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Thursday, July 12, 2012

A Home-Grown Syndicate for a “Rough and Corrupt Business”


The Cornbread Mafia
by James Higdon
Lyons Press:  376 pp., $24.95

Review by Katherine Dalton

Entire contents copyright 2012 by Katherine Dalton. All rights reserved.



The “Cornbread Mafia” that made national news in the 1980s wasn't exactly a mafia, in the sense of being one organization; and the term wasn't originally used by the men involved either. But when it came time for Kentucky prosecutors to talk to the press, “Cornbread Mafia” is what they called the Marion County, Kentucky-centered ring of marijuana growers and distributors. And being a vivid term, it stuck. 

Before its ringleaders were arrested and/or disappeared, this geographically-connected syndicate of sometime-friends, sometime-rivals became the largest known American pot-growing operation in terms of tons harvested. It was run by Americans, with no foreign nationals involved – also unusual. And these Americans were all from Kentucky; all from three contiguous counties; and mostly from Marion County, just south of Bardstown. The pot was grown in many places, from Michigan to Minnesota to Nebraska (and probably several undiscovered spots to the southeast). But all the roads led back to Kentucky.

When seventy of the Kentuckians involved were arrested between 1987 and 1989, not one of them agreed to testify against others in exchange for a lighter sentence. They remain a remarkable example of “omerta,” though probably none of them knew the word. One of the principal organizers, Johnny Boone, only learned it while in federal prison in Terra Haute – and then had it tattooed across his back. 

This syndicate's success and silence, plus the relative nonviolence of Mr. Boone (if not of others), the excellence of their farming, the roots of Marion County's pot-centeredness in its hempseed farming of the 1940s, and bootlegging during Prohibition all make for a great story. It is told here by Lebanon, Kentucky, native James Higdon, currently a contributing editor for PBS Frontline's Teheran bureau. 

Author James Higdon.
Mr. Higdon leaves the reader with the impression that perhaps only a local boy could have done this reporting. (Lebanon is Marion County's seat.) A community that had both become accustomed to this much lawlessness and – on the flip side – sick of it, and become wary of critical outsiders who were willing to swallow every rumor and accusation about a “hick” place will not easily respond to a reporter's blandishments. A curse or buckshot is probably what most journalists could expect. Kudos to Mr. Higdon for spending a good part of five years getting detail upon detail, and for persuading Johnny Boone to talk to him.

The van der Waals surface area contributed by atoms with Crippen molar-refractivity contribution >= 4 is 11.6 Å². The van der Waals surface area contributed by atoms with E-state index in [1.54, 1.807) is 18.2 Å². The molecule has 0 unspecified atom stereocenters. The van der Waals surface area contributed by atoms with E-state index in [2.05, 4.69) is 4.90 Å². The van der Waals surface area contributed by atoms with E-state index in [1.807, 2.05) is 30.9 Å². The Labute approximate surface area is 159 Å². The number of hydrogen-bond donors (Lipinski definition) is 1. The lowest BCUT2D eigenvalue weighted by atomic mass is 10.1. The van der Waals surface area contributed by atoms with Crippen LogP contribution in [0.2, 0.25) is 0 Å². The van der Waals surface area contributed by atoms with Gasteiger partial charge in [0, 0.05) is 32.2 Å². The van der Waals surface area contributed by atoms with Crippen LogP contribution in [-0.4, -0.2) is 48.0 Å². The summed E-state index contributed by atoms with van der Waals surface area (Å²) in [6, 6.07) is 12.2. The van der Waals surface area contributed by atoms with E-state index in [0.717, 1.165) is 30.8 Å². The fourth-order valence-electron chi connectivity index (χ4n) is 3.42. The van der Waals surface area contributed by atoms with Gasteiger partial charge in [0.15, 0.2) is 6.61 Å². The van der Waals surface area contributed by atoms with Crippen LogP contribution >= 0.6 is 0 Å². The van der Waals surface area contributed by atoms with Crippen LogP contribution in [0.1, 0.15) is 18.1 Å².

This book is full of the sort of real life that you could never make up. For example:  At a bust of a marijuana farm in rural Minnesota, the police drove up hiding in a Trojan horse trailer. For a vital few minutes, the pot growers thought they had just a lost rider to deal with. In that raid, the lone woman at the camp was quickly caught because she was the dog handler for the eight voiceless Rottweilers who policed the fields, and she chose to stay with the dogs to keep them controlled rather than leave them loose to attack and get killed themselves as a result.

Somewhere out in the world resides a man called “Mr. X,” a Marion County native who traveled the world to hippie pot-smoking enclaves gathering seed, which he brought home to Kentucky to be tested, bred and grown into the high-quality pot that made this syndicate's product so successful. Mr. X has never been identified.

Then there are the tales of the lion one of the Bickett brothers owned in the late ’80s (which finished its life in a Texas zoo), and Charlie Stiles' bear from twenty years earlier, which would escape into town occasionally and get drunk but never violent. Mr. Higdon also briefly retells the bizarre, interconnected story of Harold Brown, formerly the top federal drug enforcement official in Kentucky, who died of a gunshot wound to the head; and his close friend, former cop and drug smuggler Andrew Thornton, who died in 1985 in Tennessee when his parachute failed to inflate. For that jump he was wearing $15 million worth of cocaine strapped to his chest. (His story and the speculation around it are told at greater length in Sally Denton's The Bluegrass Conspiracy.)

One other thing about Cornbread Mafia:  Mr. Higdon has some axes to grind, and he makes or repeats a number of accusations about certain lawmen – though not all of the lawmen – mentioned in this story. In addition to mentioning the Thornton case, in the final chapter he does everything but call out a deputy U.S. Marshall named Jimmy Habib. And because his interviews with Johnny Boone (now a fugitive) were done in person at a location Mr. Higdon will not disclose to the government, Higdon enjoys the distinction of being the first journalist subpoenaed by the Obama Administration to either testify before a grand jury or be imprisoned.

It is also clear that Mr. Higdon has great respect, and I would have to say some empathy, for Johnny Boone. Readers will have to judge for themselves. Mr. Boone seems to combine canniness, farming skill, and physical courage with an honorable willingness to pay in prison time for his silence about his friends. But there is also clearly implied violence in some of Mr. Boone's reported statements and actions, which are reminders that whatever one's opinion of the merits of marijuana, and whatever respect Mr. Boone enjoys from his former neighbors, growing and selling an illegal crop remains a rough and corrupt business

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